HL Deb 06 November 2000 vol 618 cc1328-35

(". No person elected to the Parliament of the United Kingdom and also to the legislature of the Republic of Ireland may become a Minister of the Crown.").

The noble Lord said: In moving this amendment, I shall speak also to Amendments Nos. 12 to 14. The amendments put forward a number of different propositions. The more we go into this Bill, the more complex the ramifications of it become and the more varied the number of situations which arise. The Bill is not at all what it first appears. It has multiple consequences. Thus, in these debates, we have been forced to table amendments which would have the effect of having no Ministers of other countries in either the House of Commons or the Northern Ireland Assembly; amendments, to which we shall come later, which ensure that Irish Ministers and chairmen of committees of the Irish parliament should not be Northern Ireland Ministers; that junior Irish Ministers should not be Northern Ireland Ministers; that Irish MPs should not be Northern Ireland Ministers; that Irish committee chairman should not be Northern Ireland Ministers, and that Irish Ministers and committee chairmen of the Irish Parliament should not be Northern Ireland committee chairmen. The combinations are infinite. However, in Amendments Nos. 11 to 14 we propose, only for dual Members of the House of Commons and the Dail, that it should not be possible to become a UK Minister. Amendment No. 12 proposes alternatively that it should not be possible for a Dail Member to be a UK Minister. This concerns the conflict of loyalties which we have continually emphasised in these debates.

Amendment No. 14 proposes that Irish MPs of either House should not be Speaker or Deputy Speaker in the House of Commons. I accept that it is for the House of Commons to determine, through an election, who should be Speaker. I was moved to table the amendment because it seemed rather bizarre that the Speaker of the House of Commons could in theory be an Irish Member of Parliament. However, I say in advance, even without hearing the Minister's reply, that that is not an amendment I wish to press.

Amendment No. 13 is important. It proposes that an Irish Minister should not be a UK Minister. I hope here that I might have some encouragement from the Liberal Democrat Benches. So far, the Liberal Democrats have not contributed to our debate in any way. However, I hope we may hear their views on this amendment. It was put forward by Simon Hughes in the House of Commons. It was presumably drafted by him or his office. Speaking for the Liberal Democrats from the Front Bench, he stated that he had gone along with the principles of the Bill, but that having done that, he drew a line. He stated In our view, no one should be able to hold simultaneously ministerial office in the Irish Government and ministerial office in the British Government or in the Northern Ireland Government … We have always argued that there is no necessary incompatibility with being a member of two legislatures. We share that view with the Government". But he went on to say: There is a strong conflict of interests. Someone who is a member of the Government in one country cannot simultaneously and without conflicts of interest arising be a member of the Government of another sovereign country. He continued that, although it would be unlikely that a British Prime Minister would choose such a person to go into his government, nonetheless, as has been evident from everything we have discussed, the Bill was dealing with things which are theoretical and probably unlikely to occur. He stated: The Minister asked me whether what I described would be likely in the real world. The entire Bill is in large measure about things that do not happen in that world. The Bill is about whether Members of Commonwealth Parliaments would be Members of the Westminster Parliament. The Minister said that there are not any such Members in that position and there never have been. I understand that no one has previously served in a Parliament in this country while simultaneously being a Member of a Commonwealth country Parliament".—[Official Report, Commons, 25/1/00, cols. 493 and 494.]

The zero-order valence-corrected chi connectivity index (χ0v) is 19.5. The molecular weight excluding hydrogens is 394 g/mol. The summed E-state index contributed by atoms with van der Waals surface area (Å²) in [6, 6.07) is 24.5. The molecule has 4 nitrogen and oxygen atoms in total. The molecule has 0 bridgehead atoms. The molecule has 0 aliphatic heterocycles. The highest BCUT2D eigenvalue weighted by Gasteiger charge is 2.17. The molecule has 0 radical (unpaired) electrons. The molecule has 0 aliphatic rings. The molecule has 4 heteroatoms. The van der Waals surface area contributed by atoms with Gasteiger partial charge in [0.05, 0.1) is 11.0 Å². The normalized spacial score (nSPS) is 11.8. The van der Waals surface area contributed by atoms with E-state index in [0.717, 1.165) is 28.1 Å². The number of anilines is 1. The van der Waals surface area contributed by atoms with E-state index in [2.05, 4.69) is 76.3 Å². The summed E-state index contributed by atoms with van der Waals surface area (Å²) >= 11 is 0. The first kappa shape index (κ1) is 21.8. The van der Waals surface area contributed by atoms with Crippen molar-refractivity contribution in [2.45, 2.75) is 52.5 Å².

Needless to say, he went on to state that he supported his own amendment and that he did not believe that someone should be able to hold ministerial office in the Irish Government and the British Government or the Northern Ireland Government at the same time. That was the view of the Liberal Democrats. I therefore hope that the Liberal Democrat spokesman will give Amendment No. 13 his warm support.

Viscount Cranborne

I understand the reason why my noble friend tabled the amendments. He is right to point out that if a conflict of loyalties exists for a Back Bench Member of both sovereign parliaments, an even greater conflict of interest and loyalty will exist for people who hold any form of office, not only in the sovereign parliament but also in the subsidiary parliaments and assemblies of the United Kingdom. I do not think I need to add to the points raised by the noble Lord. They are evidence enough of the difficulties of the Bill as brought before us and why we oppose it in principle.